English literary culture from the death of Thomas Carlyle to the First World War was paradoxical and diverse. In literature it was a time of confusion and a nervous, often frenzied, search for new terms on which the imagination could live. Professor Lester shows that the literary culture of the period moved steadily from a suspicion that the old bases of significant imaginative life were indefensible to a widespread conviction that they had collapsed. His book is not an exercise in literary criticism. Rather, it is an attempt to discover the "geist" of an age, to provide a synthesis for the years 1880-1914. His overriding concern is: “What is the primary force which so unsettles, disperses, and disorients the imaginative experience of this period?”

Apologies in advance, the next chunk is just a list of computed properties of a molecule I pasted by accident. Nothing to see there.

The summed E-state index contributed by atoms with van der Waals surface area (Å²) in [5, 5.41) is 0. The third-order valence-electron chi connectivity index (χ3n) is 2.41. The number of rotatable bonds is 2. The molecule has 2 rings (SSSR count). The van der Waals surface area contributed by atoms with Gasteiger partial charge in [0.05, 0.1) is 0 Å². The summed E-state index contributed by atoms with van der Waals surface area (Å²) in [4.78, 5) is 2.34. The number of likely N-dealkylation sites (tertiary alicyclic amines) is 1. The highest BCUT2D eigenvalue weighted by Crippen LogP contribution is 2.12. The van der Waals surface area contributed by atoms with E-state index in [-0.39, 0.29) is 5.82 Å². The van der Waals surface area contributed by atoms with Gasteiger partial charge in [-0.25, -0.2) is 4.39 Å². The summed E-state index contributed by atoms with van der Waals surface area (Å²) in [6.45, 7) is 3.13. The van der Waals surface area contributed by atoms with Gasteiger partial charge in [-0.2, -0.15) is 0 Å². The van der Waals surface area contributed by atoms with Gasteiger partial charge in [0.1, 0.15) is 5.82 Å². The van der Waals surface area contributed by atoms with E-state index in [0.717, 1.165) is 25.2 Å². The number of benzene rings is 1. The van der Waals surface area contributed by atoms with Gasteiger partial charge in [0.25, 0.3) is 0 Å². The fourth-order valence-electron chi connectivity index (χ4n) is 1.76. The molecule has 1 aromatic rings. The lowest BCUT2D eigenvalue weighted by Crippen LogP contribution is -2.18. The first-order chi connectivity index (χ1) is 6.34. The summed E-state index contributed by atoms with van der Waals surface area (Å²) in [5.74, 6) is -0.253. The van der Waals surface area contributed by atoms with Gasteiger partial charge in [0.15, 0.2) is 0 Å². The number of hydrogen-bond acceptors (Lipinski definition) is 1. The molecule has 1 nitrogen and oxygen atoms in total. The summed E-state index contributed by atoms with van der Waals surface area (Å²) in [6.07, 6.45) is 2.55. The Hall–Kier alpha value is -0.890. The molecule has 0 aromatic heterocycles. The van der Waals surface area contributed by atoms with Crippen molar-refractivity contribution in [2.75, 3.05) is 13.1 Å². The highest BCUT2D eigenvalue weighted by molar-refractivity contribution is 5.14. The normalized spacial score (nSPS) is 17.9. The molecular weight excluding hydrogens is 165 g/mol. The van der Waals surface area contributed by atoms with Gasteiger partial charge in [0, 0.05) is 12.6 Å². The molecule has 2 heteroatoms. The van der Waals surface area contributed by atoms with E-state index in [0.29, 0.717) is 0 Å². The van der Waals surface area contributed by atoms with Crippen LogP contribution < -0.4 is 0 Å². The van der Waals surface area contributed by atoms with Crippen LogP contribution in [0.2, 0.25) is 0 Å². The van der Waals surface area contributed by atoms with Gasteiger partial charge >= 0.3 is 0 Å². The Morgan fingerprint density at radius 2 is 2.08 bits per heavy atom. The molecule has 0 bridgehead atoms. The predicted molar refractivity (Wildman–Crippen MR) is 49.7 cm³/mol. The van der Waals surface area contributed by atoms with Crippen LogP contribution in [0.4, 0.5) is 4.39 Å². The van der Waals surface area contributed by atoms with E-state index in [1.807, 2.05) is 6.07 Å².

Originally published in 1968.
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